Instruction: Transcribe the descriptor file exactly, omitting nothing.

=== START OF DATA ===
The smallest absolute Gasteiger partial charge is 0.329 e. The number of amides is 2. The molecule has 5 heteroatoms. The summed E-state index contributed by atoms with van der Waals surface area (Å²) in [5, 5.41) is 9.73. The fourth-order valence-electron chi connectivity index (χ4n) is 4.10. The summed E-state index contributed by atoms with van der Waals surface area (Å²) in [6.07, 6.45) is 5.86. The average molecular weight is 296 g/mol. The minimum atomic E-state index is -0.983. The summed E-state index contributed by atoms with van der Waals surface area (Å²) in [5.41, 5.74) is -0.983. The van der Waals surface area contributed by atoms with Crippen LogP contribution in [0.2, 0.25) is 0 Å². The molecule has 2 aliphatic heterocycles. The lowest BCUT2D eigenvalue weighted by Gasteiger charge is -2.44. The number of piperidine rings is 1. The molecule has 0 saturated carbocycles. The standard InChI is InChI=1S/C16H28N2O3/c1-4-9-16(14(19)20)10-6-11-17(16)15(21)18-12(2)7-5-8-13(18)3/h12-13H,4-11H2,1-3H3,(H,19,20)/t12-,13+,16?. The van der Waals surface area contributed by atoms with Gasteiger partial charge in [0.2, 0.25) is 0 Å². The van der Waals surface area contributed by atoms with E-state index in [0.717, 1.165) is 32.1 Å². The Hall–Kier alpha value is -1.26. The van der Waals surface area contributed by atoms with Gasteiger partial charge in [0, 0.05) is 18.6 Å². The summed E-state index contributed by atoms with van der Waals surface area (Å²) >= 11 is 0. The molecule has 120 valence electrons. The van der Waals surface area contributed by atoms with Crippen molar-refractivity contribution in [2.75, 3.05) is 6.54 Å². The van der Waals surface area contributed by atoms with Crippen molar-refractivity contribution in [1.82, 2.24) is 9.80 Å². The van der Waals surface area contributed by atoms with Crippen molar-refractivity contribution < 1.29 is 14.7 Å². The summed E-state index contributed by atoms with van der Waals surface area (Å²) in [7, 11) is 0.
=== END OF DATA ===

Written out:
The smallest absolute Gasteiger partial charge is 0.329 e. The number of amides is 2. The molecule has 5 heteroatoms. The summed E-state index contributed by atoms with van der Waals surface area (Å²) in [5, 5.41) is 9.73. The fourth-order valence-electron chi connectivity index (χ4n) is 4.10. The summed E-state index contributed by atoms with van der Waals surface area (Å²) in [6.07, 6.45) is 5.86. The average molecular weight is 296 g/mol. The minimum atomic E-state index is -0.983. The summed E-state index contributed by atoms with van der Waals surface area (Å²) in [5.41, 5.74) is -0.983. The van der Waals surface area contributed by atoms with Crippen LogP contribution in [0.2, 0.25) is 0 Å². The molecule has 2 aliphatic heterocycles. The lowest BCUT2D eigenvalue weighted by Gasteiger charge is -2.44. The number of piperidine rings is 1. The molecule has 0 saturated carbocycles. The standard InChI is InChI=1S/C16H28N2O3/c1-4-9-16(14(19)20)10-6-11-17(16)15(21)18-12(2)7-5-8-13(18)3/h12-13H,4-11H2,1-3H3,(H,19,20)/t12-,13+,16?. The van der Waals surface area contributed by atoms with Gasteiger partial charge in [0.2, 0.25) is 0 Å². The van der Waals surface area contributed by atoms with E-state index in [0.717, 1.165) is 32.1 Å². The Hall–Kier alpha value is -1.26. The van der Waals surface area contributed by atoms with Gasteiger partial charge in [0, 0.05) is 18.6 Å². The summed E-state index contributed by atoms with van der Waals surface area (Å²) >= 11 is 0. The molecule has 120 valence electrons. The van der Waals surface area contributed by atoms with Crippen molar-refractivity contribution in [2.75, 3.05) is 6.54 Å². The van der Waals surface area contributed by atoms with Crippen molar-refractivity contribution in [1.82, 2.24) is 9.80 Å². The van der Waals surface area contributed by atoms with Crippen molar-refractivity contribution < 1.29 is 14.7 Å². The summed E-state index contributed by atoms with van der Waals surface area (Å²) in [7, 11) is 0.